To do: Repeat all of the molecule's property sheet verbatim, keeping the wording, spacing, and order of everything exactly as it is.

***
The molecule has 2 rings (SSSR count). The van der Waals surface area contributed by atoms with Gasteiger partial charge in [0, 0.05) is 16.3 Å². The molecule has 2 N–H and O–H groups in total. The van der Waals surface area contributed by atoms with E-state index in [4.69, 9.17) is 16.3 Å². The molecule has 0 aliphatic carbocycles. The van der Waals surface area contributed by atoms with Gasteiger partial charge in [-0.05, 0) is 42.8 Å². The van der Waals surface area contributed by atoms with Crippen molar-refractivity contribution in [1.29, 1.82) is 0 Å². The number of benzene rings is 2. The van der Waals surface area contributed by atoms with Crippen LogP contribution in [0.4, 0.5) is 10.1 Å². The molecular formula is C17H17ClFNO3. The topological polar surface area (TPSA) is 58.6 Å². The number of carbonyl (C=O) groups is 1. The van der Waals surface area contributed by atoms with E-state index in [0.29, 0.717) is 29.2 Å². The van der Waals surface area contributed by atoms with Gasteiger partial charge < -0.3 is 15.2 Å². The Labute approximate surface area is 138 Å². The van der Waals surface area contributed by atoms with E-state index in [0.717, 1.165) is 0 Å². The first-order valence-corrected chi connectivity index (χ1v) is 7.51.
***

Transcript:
The molecule has 2 rings (SSSR count). The van der Waals surface area contributed by atoms with Gasteiger partial charge in [0, 0.05) is 16.3 Å². The molecule has 2 N–H and O–H groups in total. The van der Waals surface area contributed by atoms with E-state index in [4.69, 9.17) is 16.3 Å². The molecule has 0 aliphatic carbocycles. The van der Waals surface area contributed by atoms with Gasteiger partial charge in [-0.05, 0) is 42.8 Å². The van der Waals surface area contributed by atoms with Crippen molar-refractivity contribution in [1.29, 1.82) is 0 Å². The number of benzene rings is 2. The van der Waals surface area contributed by atoms with Crippen LogP contribution in [0.4, 0.5) is 10.1 Å². The molecular formula is C17H17ClFNO3. The topological polar surface area (TPSA) is 58.6 Å². The number of carbonyl (C=O) groups is 1. The van der Waals surface area contributed by atoms with E-state index in [0.29, 0.717) is 29.2 Å². The van der Waals surface area contributed by atoms with Gasteiger partial charge < -0.3 is 15.2 Å². The Labute approximate surface area is 138 Å². The van der Waals surface area contributed by atoms with E-state index in [0.717, 1.165) is 0 Å². The first-order valence-corrected chi connectivity index (χ1v) is 7.51.